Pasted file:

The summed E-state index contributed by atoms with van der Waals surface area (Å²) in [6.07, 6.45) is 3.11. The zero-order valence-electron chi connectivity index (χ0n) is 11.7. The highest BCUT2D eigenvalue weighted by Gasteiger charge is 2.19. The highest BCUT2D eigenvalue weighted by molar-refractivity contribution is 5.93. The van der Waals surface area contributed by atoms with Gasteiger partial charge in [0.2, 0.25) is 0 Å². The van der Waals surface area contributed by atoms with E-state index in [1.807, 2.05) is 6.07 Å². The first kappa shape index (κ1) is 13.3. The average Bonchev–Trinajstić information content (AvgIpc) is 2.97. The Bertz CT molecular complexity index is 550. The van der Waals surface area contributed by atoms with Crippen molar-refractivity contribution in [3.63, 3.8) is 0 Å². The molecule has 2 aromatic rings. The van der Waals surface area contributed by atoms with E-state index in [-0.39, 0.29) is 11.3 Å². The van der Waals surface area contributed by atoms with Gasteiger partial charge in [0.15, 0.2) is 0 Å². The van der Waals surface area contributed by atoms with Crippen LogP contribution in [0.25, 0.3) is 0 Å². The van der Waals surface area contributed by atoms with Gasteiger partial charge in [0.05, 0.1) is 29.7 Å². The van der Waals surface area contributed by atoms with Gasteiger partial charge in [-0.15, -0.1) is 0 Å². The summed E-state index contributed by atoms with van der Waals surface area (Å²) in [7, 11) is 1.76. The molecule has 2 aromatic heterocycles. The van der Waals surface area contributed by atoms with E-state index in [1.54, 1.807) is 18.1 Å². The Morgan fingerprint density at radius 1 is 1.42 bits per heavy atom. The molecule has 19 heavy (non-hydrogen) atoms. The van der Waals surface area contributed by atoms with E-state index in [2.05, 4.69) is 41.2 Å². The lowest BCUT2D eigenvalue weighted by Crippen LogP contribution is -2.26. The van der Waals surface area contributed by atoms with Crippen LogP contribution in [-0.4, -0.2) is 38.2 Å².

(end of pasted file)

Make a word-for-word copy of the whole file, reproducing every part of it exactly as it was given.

The summed E-state index contributed by atoms with van der Waals surface area (Å²) in [6.07, 6.45) is 3.11. The zero-order valence-electron chi connectivity index (χ0n) is 11.7. The highest BCUT2D eigenvalue weighted by Gasteiger charge is 2.19. The highest BCUT2D eigenvalue weighted by molar-refractivity contribution is 5.93. The van der Waals surface area contributed by atoms with Gasteiger partial charge in [0.2, 0.25) is 0 Å². The van der Waals surface area contributed by atoms with E-state index in [1.807, 2.05) is 6.07 Å². The first kappa shape index (κ1) is 13.3. The average Bonchev–Trinajstić information content (AvgIpc) is 2.97. The Bertz CT molecular complexity index is 550. The van der Waals surface area contributed by atoms with Crippen molar-refractivity contribution in [3.63, 3.8) is 0 Å². The molecule has 2 aromatic rings. The van der Waals surface area contributed by atoms with E-state index in [-0.39, 0.29) is 11.3 Å². The van der Waals surface area contributed by atoms with Gasteiger partial charge in [0.15, 0.2) is 0 Å². The van der Waals surface area contributed by atoms with Crippen LogP contribution in [0.25, 0.3) is 0 Å². The van der Waals surface area contributed by atoms with Gasteiger partial charge in [0.05, 0.1) is 29.7 Å². The van der Waals surface area contributed by atoms with Gasteiger partial charge in [-0.15, -0.1) is 0 Å². The summed E-state index contributed by atoms with van der Waals surface area (Å²) in [7, 11) is 1.76. The molecule has 2 aromatic heterocycles. The van der Waals surface area contributed by atoms with E-state index in [1.54, 1.807) is 18.1 Å². The Morgan fingerprint density at radius 1 is 1.42 bits per heavy atom. The molecule has 19 heavy (non-hydrogen) atoms. The van der Waals surface area contributed by atoms with E-state index in [2.05, 4.69) is 41.2 Å². The lowest BCUT2D eigenvalue weighted by Crippen LogP contribution is -2.26. The van der Waals surface area contributed by atoms with Crippen LogP contribution in [-0.4, -0.2) is 38.2 Å².